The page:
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Belichick won't allow Patriots to look back

FOXBOROUGH -- Upon further review . . .

Actually, you can stop right there. Because upon further review, Bill Belichick says there will still be no review.

A day after electing not to challenge a first-quarter touchdown by Carolina's Stephen Davis, the Patriots' coach remained unconvinced that tossing the bean bag onto the field to ask for a replay review would have resulted in the ruling being overturned.

''I didn't think there was enough evidence to warrant the challenge," Belichick said yesterday about the play that resulted in the first points allowed by the Patriots in a 27-17 defeat.

''We've all watched a million games," Belichick said. ''You can want to see something all you want. Sometimes you just don't get a good look at it. Sometimes you do.

''Sometimes it's there. Sometimes it isn't. Sometimes it's there and you don't see it."

Belichick said his vantage point from the sideline didn't provide a clear view of the play, and he has seen no video evidence that tells him that Davis didn't score.

''It's close," he said. ''I don't know whether it breaks the plane or not. It's pretty close."

Belichick may be unsure whether Davis scored, but some of his players are certain he didn't.

''He didn't get in," defensive end Richard Seymour said.

Added linebacker Willie McGinest, ''At the time on the field I couldn't see it, but obviously he didn't score."

The play came with 1 minute 20 seconds left in the first quarter and the Patriots leading, 7-0. The Panthers got into scoring position when the Patriots blew a coverage, ending up with linebacker Mike Vrabel trying to pick up receiver Ricky Proehl, who took advantage for a 41-yard gain.

Davis banged his way into the Patriots' short-yardage defense, and was met by Chad Brown and Matt Chatham. He stretched the ball toward the goal line, trying to break the plane.

Though one television angle seemed to indicate he didn't score, Belichick said there was no way to know whether the ruling would have been in the Patriots' favor. He referred to a 2-point conversion credited to the Rams' Marshall Faulk last season that he still feels should have been reversed.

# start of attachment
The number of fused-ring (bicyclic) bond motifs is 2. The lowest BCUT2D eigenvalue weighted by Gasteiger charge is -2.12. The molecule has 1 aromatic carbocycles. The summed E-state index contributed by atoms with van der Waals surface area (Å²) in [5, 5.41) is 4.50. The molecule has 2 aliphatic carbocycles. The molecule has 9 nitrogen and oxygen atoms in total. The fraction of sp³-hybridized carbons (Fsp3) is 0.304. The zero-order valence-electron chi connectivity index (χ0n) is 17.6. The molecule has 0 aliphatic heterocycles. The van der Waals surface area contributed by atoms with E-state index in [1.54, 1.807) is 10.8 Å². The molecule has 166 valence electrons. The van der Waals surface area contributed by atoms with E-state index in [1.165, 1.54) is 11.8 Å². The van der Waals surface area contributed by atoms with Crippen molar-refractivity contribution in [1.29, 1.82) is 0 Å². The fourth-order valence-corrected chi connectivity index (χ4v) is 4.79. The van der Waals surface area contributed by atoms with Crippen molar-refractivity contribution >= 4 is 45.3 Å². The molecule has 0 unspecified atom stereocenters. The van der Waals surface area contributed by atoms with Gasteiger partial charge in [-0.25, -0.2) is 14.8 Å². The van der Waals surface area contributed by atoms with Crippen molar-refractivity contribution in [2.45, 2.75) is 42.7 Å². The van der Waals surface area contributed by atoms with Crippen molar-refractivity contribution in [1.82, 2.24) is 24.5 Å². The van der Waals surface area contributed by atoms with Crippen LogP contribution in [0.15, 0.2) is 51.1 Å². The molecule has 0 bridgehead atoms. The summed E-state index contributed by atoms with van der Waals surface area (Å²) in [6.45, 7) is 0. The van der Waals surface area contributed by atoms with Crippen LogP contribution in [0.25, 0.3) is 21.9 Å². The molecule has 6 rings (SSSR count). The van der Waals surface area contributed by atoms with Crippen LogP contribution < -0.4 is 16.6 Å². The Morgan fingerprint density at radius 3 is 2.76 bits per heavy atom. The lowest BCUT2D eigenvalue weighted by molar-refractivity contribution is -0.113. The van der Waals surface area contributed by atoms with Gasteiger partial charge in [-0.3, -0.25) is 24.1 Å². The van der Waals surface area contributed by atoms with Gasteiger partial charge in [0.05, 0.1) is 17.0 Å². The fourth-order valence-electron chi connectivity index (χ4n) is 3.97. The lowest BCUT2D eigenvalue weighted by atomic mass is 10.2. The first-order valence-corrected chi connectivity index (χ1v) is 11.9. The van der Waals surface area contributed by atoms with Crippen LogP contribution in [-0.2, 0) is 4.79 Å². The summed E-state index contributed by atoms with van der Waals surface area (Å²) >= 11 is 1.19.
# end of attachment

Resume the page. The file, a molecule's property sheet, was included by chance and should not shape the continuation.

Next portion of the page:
''It would be good if the National Football League, as part of the instant-replay rule, had a camera, like they do in tennis, parallel to the goal line in every stadium so that as coach you knew at least that there would be a camera angle of that shot," Belichick said.

Even if the call were reversed, Belichick said, the ''best-case scenario would have been the ball on about the 1- or 2-inch line."

McGinest said the Patriots' defenders would take their chances there rather than concede the 6 points.

''We don't want them in the end zone. Of course we don't want anybody to score on us," McGinest said. ''That's something you take pride in -- goal-line stances. Anytime you can prevent a touchdown, you want to do that.

''Bill makes the challenge decisions. We just kept playing. We didn't think he got in. [Replay] showed that he didn't. I saw it, but you can't cry over spilt milk. You've got to buckle up and keep playing."

An afternoon of mistake-filled football was more responsible for the loss than a possible blown opportunity at overturning a touchdown in the first quarter.

The tone for the bad day at the office was set well before the first coffee break.

Tackle Matt Light flinched before the first snap of the game, costing the Patriots 5 yards, the first of six such mental errors.

After setting up for first and 15, quarterback Tom Brady drilled a pass to David Givens, who had the ball go through his hands for the first of six dropped passes.

''We weren't playing Patriot football," Givens said. ''We weren't on the same page the whole game, really. We just didn't play well.

''You can always bounce back throughout the course of a game, but it seemed like everything just kept going wrong for us. We couldn't bounce back this time."

Bounce-back was something the Patriots needed more of because of their poor starts. On six of their 13 possessions, they failed to make even one first down, and on two others, they managed a single move of the chains. On those eight possessions, New England netted 10 yards.

Worse, the Patriots were backed up a total of 23 yards on the first downs that started the six three-and-out possessions. (On one of the possessions, there were three plays but no punt because the first half ended). And it could have been worse, but one false start penalty cost only 2 yards because the Patriots started at their own 4.

''Most of the game, we were in longer yardage situations," Belichick said. ''Penalties, negative plays in the running game, and some first-down incompletions. Our first-down production wasn't very good, and that led to problems on second and third down."

Belichick said improvement in all areas was needed, but first-down inefficiency, penalties (12), and poor coverage on special teams (21.3-yard return average for Carolina) were most often brought up by the players in the locker room yesterday.

''We just have to do a better job, that's all there is to it," Belichick said. ''I think we're a better football team than we showed there yesterday -- at least I hope we are -- but we're going to have to play to it and coach to it. There's really not much more to say."

Jerome Solomon can be reached at jsolomon@globe.com

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